The XX Factor

Both Candidates in a Maine Congressional Race Come Out Against Body Shaming

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Can Republicans and Democrats agree that body-shaming is bad?

Thinkstock/kwanchaichaiudom

Last week, the National Republican Congressional Committee released an ad suggesting that Maine congressional candidate Emily Cain once promoted body-shaming young women. The accusations were a reference to Cain’s sponsorship of a bipartisan bill that would have attempted to combat childhood obesity with measures including weighing kids in school. The ad features a series of women, presumably Cain’s would-be constituents, facing the camera and asking Cain to explain herself. “Weighing our kids, including our teenage girls—why did you think that was a good idea?” they ask. Kids’ weight is “none of your business,” one woman tells the camera. “Emily Cain, you’re out of touch, and not on our side.”

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On Wednesday, Cain issued her own ad as a rebuttal, and it’s a striking bit of rhetoric. The candidate sits on a couch in what appears to be her living room, and speaks directly to the camera. “Like a lot of women, I’ve struggled with my weight,” she says. “It’s hard. It’s very personal. So for the special interests backing Bruce Poliquin to exploit the insecurities of teenage girls, it’s just a new low.”

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Cain, a Democrat, was elected to the state legislature in Maine at age 24, and later served in the state Senate. She ran for Congress in 2014, but lost to the Republican Poliquin, whom she is challenging again this year. The contest between Cain and Poliquin is a close one, although Trump leads Clinton in the district for now. Eric Trump and his wife are campaigning there today.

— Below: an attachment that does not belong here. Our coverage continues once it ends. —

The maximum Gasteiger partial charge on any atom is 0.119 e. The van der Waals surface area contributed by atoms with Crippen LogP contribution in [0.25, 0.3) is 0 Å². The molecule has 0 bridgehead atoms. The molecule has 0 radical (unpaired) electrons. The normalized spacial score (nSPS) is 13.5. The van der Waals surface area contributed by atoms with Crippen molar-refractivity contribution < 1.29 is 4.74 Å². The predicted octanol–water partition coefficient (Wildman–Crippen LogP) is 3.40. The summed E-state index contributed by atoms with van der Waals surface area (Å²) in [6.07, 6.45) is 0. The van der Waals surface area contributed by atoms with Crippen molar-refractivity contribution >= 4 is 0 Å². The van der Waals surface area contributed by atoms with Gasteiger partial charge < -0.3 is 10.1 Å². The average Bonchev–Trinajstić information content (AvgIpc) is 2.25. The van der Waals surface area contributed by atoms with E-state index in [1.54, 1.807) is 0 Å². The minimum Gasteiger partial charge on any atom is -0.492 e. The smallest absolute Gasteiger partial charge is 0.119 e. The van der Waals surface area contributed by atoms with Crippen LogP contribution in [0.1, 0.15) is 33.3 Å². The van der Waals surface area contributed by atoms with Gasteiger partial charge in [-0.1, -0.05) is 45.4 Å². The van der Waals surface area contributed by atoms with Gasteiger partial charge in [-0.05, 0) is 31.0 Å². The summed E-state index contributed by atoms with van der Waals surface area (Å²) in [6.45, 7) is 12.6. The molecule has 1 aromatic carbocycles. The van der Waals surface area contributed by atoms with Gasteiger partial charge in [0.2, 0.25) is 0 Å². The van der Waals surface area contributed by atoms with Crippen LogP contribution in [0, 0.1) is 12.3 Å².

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Taken together, the two ads suggests something remarkable: That body image has become such a prominent cultural issue that it’s now useful as a political bludgeon. We have Donald Trump to thank in part for that, since his own loathing of non-modelesque women has become an astonishingly persistent campaign theme. Last month, Hillary Clinton released an ad in which young girls and teenagers somberly examine themselves in mirrors, set to a greatest-hits of Trump’s misogyny. “A person who’s flat-chested is very hard to be a 10,” the Republican presidential candidate declares as one girl smooths out her shirt. “Does she have a good body? No. Does she have a fat ass? Absolutely.” After the first Trump-Clinton debate, Trump’s crazed series of attacks on former Miss Universe Alicia Machado—not to mention his reference to hackers weighing 400 pounds—again brought the concept of body-shaming onto front pages.

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If advertising is an inherently conservative industry, political advertising is even more so. Unlike the business world, where some products can thrive by pitching themselves to niche audiences, few politicians can win by appealing to anything less than the majority. The new ads in Maine are just two TV spots in one congressional race in one small state. But they confirm that the issue of female body image is not just one for big-city liberals or woke young feminists anymore. After all, the exchange started with Republicans, who clearly saw it as a winning angle to frame Cain’s bill as cruel to young girls. If body image is becoming a bipartisan issue—minus Trump and a few other old-school misogynists—that’s pretty huge.

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